Month: October 2018

Life at Intake

Life here has been very interesting for us. The hot humidity and accents were what we noticed first as we drove closer, state by state. And the friendly hospitable nature is a joy! One guy walked up to us at our picnic on a grassy area near the gas station and handed Brad a case of Dr. Pepper. One waitress had me thinking we were family by the time we left the restaurant. One of my favorite moments was when we were visiting the nursing home on our service day and as I was burping baby Kateri she gazed lovingly at her saying, “oh sha,” which is a term of endearment in Cajun country.

Then, as you might have guessed from my last blog, we noticed nature. The bugs come out on top of course. Cockroaches, fire ants, frogs, snakes (Elizabeth stepped on a copperhead that miraculously did not bite her, Praise God!), black pincher buggy things, mosquitos, birds, horses, egrets, alligators (Brad saw one belly-side up on the side of the road one time, and we got to eat alligator for dinner in a dish at our Cajun Fun Night), banana spiders, big butterflies, puss caterpillars, armadillos (we delightfully and patiently awaited one crossing the road one night), and we keep discovering new things every day.

Aaron’s favorite thing to do is catch as many frogs as he can. He always wants to keep them, but after finding out the hard way that they die if you do that, he now lets them go. The boys built a city out of the clayish dirt by the chapel for the frogs to enjoy. I’m sure the frogs just loved it. The kids also get to enjoy a rope swing and a playground with an old-fashioned merry-go-round. They are loving playing with all the other missionary kids here.

I love the dreamy forests here with their drippy vines and all the different shaped trees and leaves, the bright butterflies and the sounds of the birds. I also love it when we leave a light on in our living room and a frog jumps on the window to feast on the bugs and we get to watch it hunt. And the symbiotic relationship between the horses and egrets. It’s so adorable to watch two completely opposite creatures hang out together all the time helping each other out. Elizabeth had a blast horse-back riding. Brad is absolutely loving the warm, sun-shiny weather. And we’re both loving the community here.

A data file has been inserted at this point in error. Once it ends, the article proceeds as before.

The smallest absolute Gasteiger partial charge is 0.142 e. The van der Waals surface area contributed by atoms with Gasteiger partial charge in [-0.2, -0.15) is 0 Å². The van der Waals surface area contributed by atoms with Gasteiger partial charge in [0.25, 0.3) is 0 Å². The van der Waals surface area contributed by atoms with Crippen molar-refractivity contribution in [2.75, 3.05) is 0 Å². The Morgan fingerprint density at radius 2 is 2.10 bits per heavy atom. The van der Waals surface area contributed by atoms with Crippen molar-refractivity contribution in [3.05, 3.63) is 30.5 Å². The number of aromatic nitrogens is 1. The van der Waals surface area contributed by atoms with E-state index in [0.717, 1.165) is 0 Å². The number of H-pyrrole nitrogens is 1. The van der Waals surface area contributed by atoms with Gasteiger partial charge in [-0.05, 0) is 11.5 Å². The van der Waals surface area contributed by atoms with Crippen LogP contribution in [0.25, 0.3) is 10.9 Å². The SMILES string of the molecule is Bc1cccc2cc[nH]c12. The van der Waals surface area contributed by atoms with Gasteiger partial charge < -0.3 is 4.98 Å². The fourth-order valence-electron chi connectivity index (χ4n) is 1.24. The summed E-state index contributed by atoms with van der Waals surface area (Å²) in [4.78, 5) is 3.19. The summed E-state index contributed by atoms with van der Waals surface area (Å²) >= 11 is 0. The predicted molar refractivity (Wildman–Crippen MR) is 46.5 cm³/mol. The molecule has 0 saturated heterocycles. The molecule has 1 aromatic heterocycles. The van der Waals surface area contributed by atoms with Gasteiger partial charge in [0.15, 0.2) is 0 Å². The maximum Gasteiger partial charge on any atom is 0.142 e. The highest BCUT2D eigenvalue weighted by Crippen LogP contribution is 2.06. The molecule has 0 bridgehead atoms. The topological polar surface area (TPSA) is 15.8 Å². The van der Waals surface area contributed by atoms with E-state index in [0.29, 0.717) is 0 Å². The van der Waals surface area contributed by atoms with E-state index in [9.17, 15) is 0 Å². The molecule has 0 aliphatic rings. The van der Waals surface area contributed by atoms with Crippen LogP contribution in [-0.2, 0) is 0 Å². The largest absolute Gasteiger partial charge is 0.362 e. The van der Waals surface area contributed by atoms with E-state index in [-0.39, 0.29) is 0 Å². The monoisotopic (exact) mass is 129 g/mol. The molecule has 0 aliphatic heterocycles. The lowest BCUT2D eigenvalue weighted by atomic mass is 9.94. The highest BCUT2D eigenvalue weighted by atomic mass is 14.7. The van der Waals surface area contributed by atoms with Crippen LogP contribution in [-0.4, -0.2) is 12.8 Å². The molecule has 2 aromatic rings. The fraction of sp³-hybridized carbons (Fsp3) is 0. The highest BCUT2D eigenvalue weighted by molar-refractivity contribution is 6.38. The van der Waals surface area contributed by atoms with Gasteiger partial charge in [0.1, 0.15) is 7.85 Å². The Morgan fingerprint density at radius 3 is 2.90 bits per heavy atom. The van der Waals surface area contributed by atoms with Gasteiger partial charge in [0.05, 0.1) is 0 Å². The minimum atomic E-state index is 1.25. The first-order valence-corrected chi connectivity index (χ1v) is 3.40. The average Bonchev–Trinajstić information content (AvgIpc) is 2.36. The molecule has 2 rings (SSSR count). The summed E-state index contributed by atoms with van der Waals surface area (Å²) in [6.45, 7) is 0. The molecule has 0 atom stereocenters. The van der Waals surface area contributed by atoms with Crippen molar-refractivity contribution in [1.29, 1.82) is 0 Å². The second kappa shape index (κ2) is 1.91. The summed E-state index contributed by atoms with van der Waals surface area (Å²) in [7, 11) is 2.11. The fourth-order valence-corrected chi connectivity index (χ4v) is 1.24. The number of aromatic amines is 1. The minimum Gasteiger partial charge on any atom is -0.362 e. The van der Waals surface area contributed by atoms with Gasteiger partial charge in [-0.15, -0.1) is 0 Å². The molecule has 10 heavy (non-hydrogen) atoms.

Of course, life at intake does include a rigorous schedule including classes, service, chores and things, so for those who like details, I’ll explain what a typical day and week has looked like during our training. Typically, we have community breakfast at the Big House and then we all meet in the living room area for a little praise and worship and prayer time. Afterwards we drop the kids off at Kids Ministry. We then attend our classes/talks/training. After a community lunch, we spend our afternoons studying, doing our chores, personal prayer time, and a little bit of school when we can (although our kids will be starting their school year officially in January). Community dinner is at 6 and then most days we’re done for the day.

There are variations, for example we attend daily mass on Tuesdays, and Thursdays are our service days, Friday night is our praise and worship night and Saturday is Desert Day (where we imitate Jesus by going off alone to pray) and the Lord’s Day Meal. Sunday is a day of rest.

We will continue with this schedule until we leave for General Cepeda, Mexico on November 1st for 3 weeks. We will all be caravanning, so I’m interested to see how that works out with 60+ missionaries. This is where we’ll find out where we will be going! Also, the last week there we’ll be helping with a mission trip.

Our Intake Commissioning Mass is on Wednesday, December 5th, and then we are free to leave for Christmas break on December 6th. We return to Big Woods after break on January 8th and finish our programming from the 9th-19th before finally being sent out as foreign missionaries!

We are getting excited as it gets closer, and are definitely anxious to get to Mexico. Please keep us in your prayers!

The Feet